All Good Music Festival Recap

At the All Good Music Festival held this past weekend in Masontown WV, the motto by which attendees live by is also the name.  How convenient.  Despite the mantra that anything goes, the festival has been noted as one of the better organized, least problematic, and most entertaining of the summer.

This year it was hard not to notice the spectacular lineup.  In this reviewer's humble opinion, it was the best lineup of the summer with not a single act on the main stage that should have been missed.  If you are a guitarist, this festival offered you the chance to hear some of the most prominent guitarists in the scene today: Warren Haynes, Derek Trucks, Jimmy Herring, and John Scofield.  If you're a bassist then it's hard not to notice that Phil Lesh, Mike Gordon, and Dave Schools were all on the lineup.  Beyond that even; the talent as a whole present in the acts this weekend was much better than I had anticipated.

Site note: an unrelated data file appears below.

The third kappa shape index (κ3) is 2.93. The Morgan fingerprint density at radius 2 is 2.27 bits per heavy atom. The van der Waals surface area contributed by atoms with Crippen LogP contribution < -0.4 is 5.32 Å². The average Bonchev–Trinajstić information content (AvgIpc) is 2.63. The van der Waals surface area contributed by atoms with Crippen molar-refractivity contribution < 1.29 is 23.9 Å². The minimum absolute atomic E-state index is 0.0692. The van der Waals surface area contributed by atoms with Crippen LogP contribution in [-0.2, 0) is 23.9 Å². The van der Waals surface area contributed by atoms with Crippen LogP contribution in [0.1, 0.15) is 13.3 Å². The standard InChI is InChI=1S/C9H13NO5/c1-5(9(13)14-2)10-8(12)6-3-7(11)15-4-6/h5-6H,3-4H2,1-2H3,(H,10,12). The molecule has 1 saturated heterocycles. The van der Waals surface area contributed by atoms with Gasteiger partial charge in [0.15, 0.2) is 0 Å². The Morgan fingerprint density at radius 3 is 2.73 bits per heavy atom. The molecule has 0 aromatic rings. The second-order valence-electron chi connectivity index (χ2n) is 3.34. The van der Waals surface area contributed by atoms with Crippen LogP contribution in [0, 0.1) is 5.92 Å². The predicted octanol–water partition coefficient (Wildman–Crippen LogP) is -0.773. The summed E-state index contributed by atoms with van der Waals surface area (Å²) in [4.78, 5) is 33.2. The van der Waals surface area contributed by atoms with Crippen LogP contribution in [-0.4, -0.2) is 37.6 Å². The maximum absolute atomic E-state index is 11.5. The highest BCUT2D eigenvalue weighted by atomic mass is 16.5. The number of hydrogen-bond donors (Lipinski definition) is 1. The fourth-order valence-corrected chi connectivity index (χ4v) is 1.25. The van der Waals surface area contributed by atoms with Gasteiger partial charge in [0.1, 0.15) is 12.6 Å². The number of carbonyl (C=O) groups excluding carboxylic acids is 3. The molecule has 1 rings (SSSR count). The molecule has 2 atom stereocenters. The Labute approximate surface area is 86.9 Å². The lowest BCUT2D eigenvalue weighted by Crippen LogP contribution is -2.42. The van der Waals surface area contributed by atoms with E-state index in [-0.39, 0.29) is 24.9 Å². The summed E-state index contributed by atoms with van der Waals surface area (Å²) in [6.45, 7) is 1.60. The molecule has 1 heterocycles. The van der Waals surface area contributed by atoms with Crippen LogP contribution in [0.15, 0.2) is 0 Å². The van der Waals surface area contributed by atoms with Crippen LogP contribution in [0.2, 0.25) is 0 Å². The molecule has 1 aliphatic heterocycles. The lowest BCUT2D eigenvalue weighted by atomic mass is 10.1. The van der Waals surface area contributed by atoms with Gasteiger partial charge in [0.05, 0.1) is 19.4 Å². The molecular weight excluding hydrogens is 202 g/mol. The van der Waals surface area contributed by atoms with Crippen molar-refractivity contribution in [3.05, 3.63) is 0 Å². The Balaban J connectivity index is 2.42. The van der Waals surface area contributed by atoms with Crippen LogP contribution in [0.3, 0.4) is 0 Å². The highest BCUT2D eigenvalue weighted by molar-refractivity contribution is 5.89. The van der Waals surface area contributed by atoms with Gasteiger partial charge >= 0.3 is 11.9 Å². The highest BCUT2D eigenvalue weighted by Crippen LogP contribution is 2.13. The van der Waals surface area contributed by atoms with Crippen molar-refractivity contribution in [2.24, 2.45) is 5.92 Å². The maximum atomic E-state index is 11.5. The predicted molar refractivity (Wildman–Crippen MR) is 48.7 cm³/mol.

The weekend at All Good starts early, usually on Thursday.  I left my Washington, DC apartment at 8:30 am on Thursday, for the three and a half hour drive.  I was rather surprised to find out that although the music did not start until later that evening the line of cars to get in was substantial.  With a bit of help from a friend I was able to dodge that line and set up my tent in a prime central location for the rest of the weekend.  As I sat up on the hill from my vista I couldn't help but be amazed at the city slowly building beneath me, I knew I was in for an enjoyable weekend.